8 relative newcomers to the Westminster Dog Show
2013 debut: Russell Terrier
The small and confident Russell Terrier excels at vermin hunting, much like many of her terrier relatives. You may know her by her more colloquial name: the Jack Russell Terrier.
She's very similar to the Parson Russell Terrier, who was first recognized by the American Kennel Club in 1997. But the two dogs are different in body structure and height (the Russell Terrier has shorter legs), so American and European kennel clubs consider them to be separate breeds.
2013 debut: Treeing Walker Coonhound
The Treeing Walker Coonhound is the fourth coonhound to win full AKC recognition in the past three years. As his name implies, this competitive canine was bred to track and tree wild raccoons.
Bing: How show dogs are judged
He has a glossy, tricolored coat that's dense enough for protection. The AKC describes this breed as "a fast, sensible hunter that locates its quarry quickly and has superb endurance and treeing ability."
2012 debut: American English Coonhound
A descendant of the English Foxhound, the American English Coonhound is known for speed and endurance, and was typically used for fox and raccoon hunting.
This breed is a member of the Hound Group.
2012 debut: Cesky Terrier
A less excitable member of the Terrier Group, the Cesky is one of the Czech Republic's national breeds and was developed to hunt small game by working in packs.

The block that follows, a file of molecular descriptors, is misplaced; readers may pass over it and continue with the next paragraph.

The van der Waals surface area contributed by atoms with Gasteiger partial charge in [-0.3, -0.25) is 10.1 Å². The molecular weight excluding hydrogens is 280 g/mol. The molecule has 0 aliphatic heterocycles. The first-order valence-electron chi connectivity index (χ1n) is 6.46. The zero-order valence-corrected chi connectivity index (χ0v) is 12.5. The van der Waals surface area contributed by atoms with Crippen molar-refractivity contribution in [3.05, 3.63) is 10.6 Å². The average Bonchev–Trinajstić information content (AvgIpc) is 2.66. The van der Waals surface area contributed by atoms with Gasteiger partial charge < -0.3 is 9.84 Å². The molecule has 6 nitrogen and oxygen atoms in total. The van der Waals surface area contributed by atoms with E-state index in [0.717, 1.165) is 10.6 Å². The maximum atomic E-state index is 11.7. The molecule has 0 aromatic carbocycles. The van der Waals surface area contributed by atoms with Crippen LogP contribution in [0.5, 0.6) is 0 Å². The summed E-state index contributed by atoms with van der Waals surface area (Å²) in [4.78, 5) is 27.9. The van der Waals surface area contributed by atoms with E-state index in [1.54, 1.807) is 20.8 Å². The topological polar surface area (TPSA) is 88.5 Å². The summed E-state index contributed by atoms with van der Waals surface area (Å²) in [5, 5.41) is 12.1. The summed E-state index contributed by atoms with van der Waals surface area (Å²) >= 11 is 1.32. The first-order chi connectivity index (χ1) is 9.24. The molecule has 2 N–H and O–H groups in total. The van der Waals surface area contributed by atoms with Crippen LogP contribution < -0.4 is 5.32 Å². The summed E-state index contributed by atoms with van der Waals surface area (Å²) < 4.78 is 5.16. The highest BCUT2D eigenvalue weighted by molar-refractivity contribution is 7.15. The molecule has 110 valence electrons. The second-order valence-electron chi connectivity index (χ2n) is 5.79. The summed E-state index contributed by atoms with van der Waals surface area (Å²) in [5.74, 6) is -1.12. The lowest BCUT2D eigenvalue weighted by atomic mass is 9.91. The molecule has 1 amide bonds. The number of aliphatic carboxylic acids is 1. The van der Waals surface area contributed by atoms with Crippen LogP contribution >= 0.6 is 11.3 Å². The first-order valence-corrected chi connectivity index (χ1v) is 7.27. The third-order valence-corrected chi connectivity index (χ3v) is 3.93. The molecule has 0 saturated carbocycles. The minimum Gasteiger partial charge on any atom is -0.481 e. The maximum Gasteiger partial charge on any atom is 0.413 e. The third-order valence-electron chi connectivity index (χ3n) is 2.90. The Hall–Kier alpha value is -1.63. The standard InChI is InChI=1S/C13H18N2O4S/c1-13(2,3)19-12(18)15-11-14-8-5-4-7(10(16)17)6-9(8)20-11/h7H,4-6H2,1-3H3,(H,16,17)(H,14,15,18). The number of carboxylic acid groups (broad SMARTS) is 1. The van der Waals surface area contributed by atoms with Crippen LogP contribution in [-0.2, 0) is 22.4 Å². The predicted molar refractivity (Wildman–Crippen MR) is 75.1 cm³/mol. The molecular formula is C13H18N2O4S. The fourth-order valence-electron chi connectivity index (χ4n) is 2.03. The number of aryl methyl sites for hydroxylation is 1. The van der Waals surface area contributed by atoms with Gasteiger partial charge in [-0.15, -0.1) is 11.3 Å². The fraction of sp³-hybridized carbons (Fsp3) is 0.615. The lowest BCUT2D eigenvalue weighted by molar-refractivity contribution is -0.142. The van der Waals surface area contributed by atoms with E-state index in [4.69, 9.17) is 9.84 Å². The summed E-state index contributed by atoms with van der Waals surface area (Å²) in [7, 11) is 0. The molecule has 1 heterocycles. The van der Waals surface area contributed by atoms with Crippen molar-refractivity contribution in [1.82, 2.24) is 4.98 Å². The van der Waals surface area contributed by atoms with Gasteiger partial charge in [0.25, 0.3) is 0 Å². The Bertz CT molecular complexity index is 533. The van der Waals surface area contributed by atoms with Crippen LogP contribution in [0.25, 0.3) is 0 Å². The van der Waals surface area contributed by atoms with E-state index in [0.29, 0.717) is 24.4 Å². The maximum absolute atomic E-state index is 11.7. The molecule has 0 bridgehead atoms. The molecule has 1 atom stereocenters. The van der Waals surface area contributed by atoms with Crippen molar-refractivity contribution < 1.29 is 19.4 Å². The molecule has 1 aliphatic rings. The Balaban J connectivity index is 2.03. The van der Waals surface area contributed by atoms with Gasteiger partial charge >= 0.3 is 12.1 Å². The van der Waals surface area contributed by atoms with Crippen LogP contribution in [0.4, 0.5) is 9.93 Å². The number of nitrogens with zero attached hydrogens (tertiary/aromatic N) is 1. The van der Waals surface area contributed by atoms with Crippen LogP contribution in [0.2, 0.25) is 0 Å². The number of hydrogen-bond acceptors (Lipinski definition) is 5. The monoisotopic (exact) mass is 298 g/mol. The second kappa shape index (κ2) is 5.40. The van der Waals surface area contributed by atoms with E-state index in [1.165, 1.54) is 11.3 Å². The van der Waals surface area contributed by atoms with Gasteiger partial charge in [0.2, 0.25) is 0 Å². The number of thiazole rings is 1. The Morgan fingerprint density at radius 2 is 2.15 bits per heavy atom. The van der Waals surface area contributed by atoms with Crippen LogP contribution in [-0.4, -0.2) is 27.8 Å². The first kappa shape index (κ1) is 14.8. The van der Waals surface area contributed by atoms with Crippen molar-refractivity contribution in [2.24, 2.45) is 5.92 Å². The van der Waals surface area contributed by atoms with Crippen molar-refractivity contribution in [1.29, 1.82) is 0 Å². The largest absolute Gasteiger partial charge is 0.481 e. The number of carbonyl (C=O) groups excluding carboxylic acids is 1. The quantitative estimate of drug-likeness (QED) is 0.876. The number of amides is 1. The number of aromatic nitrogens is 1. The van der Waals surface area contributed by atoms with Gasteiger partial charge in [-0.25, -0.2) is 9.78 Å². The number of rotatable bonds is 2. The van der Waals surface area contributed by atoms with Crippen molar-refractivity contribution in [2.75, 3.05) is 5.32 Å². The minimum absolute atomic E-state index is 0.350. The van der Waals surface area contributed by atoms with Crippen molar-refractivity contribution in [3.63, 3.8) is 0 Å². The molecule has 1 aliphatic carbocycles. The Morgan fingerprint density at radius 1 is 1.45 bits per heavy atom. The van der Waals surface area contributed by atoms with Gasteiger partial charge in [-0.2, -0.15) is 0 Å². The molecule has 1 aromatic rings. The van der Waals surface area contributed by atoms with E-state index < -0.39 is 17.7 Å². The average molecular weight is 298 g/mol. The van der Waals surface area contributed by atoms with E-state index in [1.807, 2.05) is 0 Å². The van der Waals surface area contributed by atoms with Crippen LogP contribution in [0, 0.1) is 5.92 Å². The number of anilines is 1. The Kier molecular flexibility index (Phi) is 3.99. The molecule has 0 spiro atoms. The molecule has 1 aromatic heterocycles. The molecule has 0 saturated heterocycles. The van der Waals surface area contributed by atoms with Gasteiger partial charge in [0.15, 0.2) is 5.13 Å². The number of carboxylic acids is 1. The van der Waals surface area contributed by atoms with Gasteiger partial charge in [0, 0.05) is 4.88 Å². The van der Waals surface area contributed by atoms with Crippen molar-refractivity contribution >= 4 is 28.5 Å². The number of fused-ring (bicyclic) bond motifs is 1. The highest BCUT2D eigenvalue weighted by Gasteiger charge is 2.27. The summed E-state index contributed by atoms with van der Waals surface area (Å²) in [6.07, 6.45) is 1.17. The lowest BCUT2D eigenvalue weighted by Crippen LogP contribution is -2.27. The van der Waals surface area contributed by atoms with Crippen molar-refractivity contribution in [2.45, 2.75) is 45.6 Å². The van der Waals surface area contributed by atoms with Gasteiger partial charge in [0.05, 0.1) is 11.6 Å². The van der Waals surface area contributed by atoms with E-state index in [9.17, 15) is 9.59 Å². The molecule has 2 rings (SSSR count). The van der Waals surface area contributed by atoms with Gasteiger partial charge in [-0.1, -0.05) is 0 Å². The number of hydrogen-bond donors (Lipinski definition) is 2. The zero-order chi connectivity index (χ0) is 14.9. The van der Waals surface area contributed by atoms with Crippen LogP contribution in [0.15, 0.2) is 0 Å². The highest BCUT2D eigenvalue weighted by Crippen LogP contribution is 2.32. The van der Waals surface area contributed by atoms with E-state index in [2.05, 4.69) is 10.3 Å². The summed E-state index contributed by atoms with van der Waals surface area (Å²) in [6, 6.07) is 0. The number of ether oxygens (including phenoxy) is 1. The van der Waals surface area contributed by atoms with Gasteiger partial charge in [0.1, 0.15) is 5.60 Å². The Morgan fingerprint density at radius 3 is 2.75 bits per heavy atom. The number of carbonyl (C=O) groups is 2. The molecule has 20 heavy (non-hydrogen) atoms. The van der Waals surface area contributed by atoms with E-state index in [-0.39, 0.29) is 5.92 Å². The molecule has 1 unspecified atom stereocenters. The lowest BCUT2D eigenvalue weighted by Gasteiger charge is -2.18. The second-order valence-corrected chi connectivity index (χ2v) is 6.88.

Don't confuse "less excitable" with "inactive," though — this breed never stops needing exercise and socialization.
2012 debut: Entlebucher Mountain Dog
A member of the Herding Group, the Entlebucher Mountain Dog is a native of Switzerland and the smallest of the four tricolored Swiss Mountain Dogs. He's a very energetic dog known for his loyalty to his master.
2012 debut: Finnish Lapphund
The Lappie, as he's called, was originally used for reindeer herding in northern parts of Scandinavia and sports a double coat that makes hot weather unbearable. It's not just his face that's sweet like a teddy bear; the breed is a friendly and sociable member of the Herding Group.
2012 debut: Norwegian Lundehund
The Norwegian Lundehund, a member of the Non-Sporting Group, is nicknamed the “Puffin Dog” due to his use in hunting puffin. This breed is beautiful and loyal but can be a challenge to own.
2012 debut: Xoloitzcuintli
Despite its recent inclusion in the show, the Xoloitzcuintli (pronounced show-low-eats-queen-tlee if you're ambitious, or you can just go with Xolo) is one of the world’s older breeds and is said to be the first canine of the Americas. Central American and Mexican traditions state that the breed wards off evil spirits and intruders, but even without those attributes, this member of the Non-Sporting Group is an excellent companion dog and comes in three sizes.